In order to avoid confusion Penybanc was originally known as Brithdir, not to be confused with the current village of Brithdir in the Rhymney Valley which changed its name to Brithdir during the latter part of the 19th century
The Fochriw district came under the Merthyr Tydfil Rural Sanitary Board and the first report which has come to light is for January 1877 which stated that 15 cases of Enertic Fever had occurred at Fochriw, the population of which was about 1,000. In the three months ending June 1878 the birth and death rates in the district were 24 and 39 per 1,000. In July 1878 1 child died of diptheria and one person died of Enteric Fever at Fochriw.
In January1882 there were three cases of scarlet fever reported at Fochriw
During September 1882 a resident of Fochriw wrote the following letter to the Merthyr Express
Sir, I consider it my duty to acknowledge the great remedy I have had from the Turkish Bath. I have been suffering for the past twelve months from rheumatic in my loins and legs. I have tried various sorts of medicines, sea bathing and change of air, but all in vain. At last I tried the Turkish bath at Merthyr, and after four days, I was quite relieved of my pain, and now feel myself quite renewed. I think it will be well to publish this fact for the sake of many who may be suffering as I have been. Yours etc., John Thomas, 4, Moore’s-row, Vochriw,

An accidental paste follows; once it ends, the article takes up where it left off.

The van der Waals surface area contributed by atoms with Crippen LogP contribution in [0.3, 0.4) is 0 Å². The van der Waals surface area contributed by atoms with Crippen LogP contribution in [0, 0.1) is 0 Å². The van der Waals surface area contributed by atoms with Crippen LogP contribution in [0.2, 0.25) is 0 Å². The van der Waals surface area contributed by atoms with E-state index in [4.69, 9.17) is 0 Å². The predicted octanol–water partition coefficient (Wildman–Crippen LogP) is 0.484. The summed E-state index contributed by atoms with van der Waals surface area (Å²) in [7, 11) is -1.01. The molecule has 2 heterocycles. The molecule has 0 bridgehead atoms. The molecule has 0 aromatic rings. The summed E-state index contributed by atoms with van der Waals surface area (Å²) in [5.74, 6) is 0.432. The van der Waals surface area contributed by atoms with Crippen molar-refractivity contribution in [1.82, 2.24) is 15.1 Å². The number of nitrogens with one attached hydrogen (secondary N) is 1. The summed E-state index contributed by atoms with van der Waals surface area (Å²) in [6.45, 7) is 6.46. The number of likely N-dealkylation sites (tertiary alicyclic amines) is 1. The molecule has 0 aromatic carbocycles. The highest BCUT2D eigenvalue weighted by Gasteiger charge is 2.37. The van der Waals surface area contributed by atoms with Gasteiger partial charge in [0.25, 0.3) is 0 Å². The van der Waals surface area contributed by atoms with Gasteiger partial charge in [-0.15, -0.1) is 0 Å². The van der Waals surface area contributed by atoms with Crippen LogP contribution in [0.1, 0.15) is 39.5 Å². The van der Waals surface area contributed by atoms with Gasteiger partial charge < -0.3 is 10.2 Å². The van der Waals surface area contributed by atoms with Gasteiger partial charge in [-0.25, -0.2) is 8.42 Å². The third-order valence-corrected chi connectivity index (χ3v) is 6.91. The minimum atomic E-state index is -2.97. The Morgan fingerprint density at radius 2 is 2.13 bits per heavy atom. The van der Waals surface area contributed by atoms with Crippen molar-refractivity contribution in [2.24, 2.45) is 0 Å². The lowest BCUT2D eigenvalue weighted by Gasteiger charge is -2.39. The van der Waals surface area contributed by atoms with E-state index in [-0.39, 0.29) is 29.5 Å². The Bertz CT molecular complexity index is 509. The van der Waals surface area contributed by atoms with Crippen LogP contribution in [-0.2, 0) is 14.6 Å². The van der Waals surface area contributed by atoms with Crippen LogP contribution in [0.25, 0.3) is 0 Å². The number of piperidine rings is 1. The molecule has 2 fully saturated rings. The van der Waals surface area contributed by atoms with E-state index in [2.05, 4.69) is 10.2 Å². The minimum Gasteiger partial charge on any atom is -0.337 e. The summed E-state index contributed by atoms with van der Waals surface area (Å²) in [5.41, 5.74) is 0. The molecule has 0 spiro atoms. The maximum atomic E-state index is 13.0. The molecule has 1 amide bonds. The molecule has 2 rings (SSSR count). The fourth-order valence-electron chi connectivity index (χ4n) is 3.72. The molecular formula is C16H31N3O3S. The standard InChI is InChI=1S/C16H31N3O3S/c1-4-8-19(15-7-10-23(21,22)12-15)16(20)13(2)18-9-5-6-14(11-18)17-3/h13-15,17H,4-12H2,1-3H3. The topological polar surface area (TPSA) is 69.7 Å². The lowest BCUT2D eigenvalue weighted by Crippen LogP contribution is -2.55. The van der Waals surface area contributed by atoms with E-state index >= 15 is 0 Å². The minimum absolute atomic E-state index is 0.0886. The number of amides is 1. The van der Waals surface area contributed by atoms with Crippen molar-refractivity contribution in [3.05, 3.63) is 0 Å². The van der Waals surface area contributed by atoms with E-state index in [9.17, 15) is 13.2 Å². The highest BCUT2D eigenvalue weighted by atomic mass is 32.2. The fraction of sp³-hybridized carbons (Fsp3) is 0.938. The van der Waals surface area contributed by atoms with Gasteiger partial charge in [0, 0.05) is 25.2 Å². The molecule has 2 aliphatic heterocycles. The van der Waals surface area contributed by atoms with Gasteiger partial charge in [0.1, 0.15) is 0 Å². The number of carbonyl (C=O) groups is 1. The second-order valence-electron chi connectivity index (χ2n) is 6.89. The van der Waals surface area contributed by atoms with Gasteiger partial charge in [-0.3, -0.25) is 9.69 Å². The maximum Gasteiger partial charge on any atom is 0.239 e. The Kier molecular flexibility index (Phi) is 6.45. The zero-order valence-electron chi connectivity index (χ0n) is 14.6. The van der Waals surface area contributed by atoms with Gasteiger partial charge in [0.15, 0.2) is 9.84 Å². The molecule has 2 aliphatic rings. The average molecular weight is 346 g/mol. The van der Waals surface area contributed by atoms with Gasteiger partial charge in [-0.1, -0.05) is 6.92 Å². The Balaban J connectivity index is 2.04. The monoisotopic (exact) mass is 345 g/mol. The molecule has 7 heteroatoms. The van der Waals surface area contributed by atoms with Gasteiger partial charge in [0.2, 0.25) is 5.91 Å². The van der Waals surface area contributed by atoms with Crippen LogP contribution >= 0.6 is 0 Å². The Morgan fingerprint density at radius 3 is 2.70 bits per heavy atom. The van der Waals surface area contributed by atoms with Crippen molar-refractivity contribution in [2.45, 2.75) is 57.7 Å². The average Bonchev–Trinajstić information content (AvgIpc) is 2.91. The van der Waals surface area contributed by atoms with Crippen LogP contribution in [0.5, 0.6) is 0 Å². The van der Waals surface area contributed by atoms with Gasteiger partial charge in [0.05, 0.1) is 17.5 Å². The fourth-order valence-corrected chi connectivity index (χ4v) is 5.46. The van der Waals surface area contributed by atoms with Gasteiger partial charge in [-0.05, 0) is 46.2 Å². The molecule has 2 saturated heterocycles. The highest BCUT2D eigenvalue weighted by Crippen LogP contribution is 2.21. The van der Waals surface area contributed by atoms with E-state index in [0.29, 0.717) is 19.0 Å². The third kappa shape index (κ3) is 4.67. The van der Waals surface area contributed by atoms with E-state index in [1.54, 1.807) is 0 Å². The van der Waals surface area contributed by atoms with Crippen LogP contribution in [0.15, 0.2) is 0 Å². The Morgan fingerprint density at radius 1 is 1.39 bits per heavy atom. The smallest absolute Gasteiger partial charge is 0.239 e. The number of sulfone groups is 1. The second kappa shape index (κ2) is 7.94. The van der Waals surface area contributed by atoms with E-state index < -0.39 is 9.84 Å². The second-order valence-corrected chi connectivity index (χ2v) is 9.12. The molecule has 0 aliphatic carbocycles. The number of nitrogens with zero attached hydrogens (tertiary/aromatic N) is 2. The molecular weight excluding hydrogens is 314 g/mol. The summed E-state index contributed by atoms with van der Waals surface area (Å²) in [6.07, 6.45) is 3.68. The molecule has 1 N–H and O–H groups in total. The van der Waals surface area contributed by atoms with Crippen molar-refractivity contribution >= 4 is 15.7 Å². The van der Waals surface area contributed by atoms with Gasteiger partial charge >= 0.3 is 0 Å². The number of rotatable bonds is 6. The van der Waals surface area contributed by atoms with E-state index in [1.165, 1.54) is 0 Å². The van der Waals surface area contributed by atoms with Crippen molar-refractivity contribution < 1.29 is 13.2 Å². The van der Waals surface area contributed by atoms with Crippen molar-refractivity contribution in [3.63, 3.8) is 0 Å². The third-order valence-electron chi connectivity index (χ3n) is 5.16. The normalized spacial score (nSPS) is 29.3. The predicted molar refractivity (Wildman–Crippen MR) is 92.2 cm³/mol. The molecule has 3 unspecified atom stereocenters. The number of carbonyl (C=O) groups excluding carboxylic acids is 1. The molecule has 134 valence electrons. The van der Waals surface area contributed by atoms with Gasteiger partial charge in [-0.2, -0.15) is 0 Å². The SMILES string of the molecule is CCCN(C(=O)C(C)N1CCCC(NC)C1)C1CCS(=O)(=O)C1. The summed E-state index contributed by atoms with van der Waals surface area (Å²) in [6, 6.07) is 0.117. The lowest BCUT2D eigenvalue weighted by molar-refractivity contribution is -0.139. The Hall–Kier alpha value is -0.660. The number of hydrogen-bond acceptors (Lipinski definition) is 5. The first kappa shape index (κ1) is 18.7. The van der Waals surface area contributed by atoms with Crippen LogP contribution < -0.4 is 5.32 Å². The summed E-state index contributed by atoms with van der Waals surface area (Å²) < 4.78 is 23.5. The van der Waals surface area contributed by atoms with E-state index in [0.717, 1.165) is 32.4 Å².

In July 1883 it was reported that fevers prevailed chiefly in the town of Pontlottyn, and the village of Fochriw. Acute and chronic lung diseases accounted for nearly one quarter of the deaths.
In August 1886 the Medical Officer reported 10 child deaths from scarlet fever in Deri and Fochriw.
During March 1888 four fresh cases of smallpox - three at Penybank and one at Pentwyn, were reported following the eight cases that had occurred at Penybank, Tymawr and Deri, making in all, nineteen cases since the commencement of the malady. One patient had died, seven had recovered, and eleven still remained under treatment.
Brithdir (Penybanc) Isolation Hospital
The incidence of contagious diseases was such that, during March 1888, it was considered necessary for a temporary Isolation Hospital to be provided, and this was achieved by the purchase and conversion of three cottages in Stoney Houses, Brithdir (Penybanc), which had a matron and nurse in constant attendance. Dr. Eleazer Davies, Fochriw’s doctor, was appointed medical officer, and an ambulance was obtained from the Merthyr Board of Health for the conveyance of patients to the institution.
The hospital remained in use for 25 years until the end of 1913 when the houses associated with it were put up for sale as depicted by the following Merthyr Express advert.
Sale of Valuable Leasehold Dwelling Houses and Premises: Penybank, Fochriw, for sale by Public Auction at the Blast Furnace Hotel, Pontlottyn, on Tuesday, January 27th, 1914, at 7.30 p.m. by Mr. A. A. J. Watkins, Auctioneer.
Lot 1: All those four Dwelling Houses and Premises being Nos. 1, 2, 3, and 4, Stoney Houses, Penybank, Fochriw, now in the occupation of monthly tenants, at rentals amounting to £13 each per annum. These premises are held for the